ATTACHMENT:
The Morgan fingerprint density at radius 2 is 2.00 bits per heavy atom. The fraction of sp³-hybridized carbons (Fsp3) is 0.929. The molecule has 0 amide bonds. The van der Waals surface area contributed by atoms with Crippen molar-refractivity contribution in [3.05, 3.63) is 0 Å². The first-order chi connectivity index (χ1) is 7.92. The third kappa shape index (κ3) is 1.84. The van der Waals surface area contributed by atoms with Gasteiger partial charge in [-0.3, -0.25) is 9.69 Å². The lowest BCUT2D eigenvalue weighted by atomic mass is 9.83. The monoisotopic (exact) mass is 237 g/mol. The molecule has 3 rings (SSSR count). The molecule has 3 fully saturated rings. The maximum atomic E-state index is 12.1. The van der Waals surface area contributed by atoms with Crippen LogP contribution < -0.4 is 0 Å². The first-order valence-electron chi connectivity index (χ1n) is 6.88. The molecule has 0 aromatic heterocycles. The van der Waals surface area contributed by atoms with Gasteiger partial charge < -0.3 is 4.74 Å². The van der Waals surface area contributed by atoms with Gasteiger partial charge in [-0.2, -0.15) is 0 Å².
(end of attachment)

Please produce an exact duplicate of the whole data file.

The Morgan fingerprint density at radius 2 is 2.00 bits per heavy atom. The fraction of sp³-hybridized carbons (Fsp3) is 0.929. The molecule has 0 amide bonds. The van der Waals surface area contributed by atoms with Crippen molar-refractivity contribution in [3.05, 3.63) is 0 Å². The first-order chi connectivity index (χ1) is 7.92. The third kappa shape index (κ3) is 1.84. The van der Waals surface area contributed by atoms with Gasteiger partial charge in [-0.3, -0.25) is 9.69 Å². The lowest BCUT2D eigenvalue weighted by atomic mass is 9.83. The monoisotopic (exact) mass is 237 g/mol. The molecule has 3 rings (SSSR count). The molecule has 3 fully saturated rings. The maximum atomic E-state index is 12.1. The van der Waals surface area contributed by atoms with Crippen LogP contribution < -0.4 is 0 Å². The first-order valence-electron chi connectivity index (χ1n) is 6.88. The molecule has 0 aromatic heterocycles. The van der Waals surface area contributed by atoms with Gasteiger partial charge < -0.3 is 4.74 Å². The van der Waals surface area contributed by atoms with Gasteiger partial charge in [-0.2, -0.15) is 0 Å².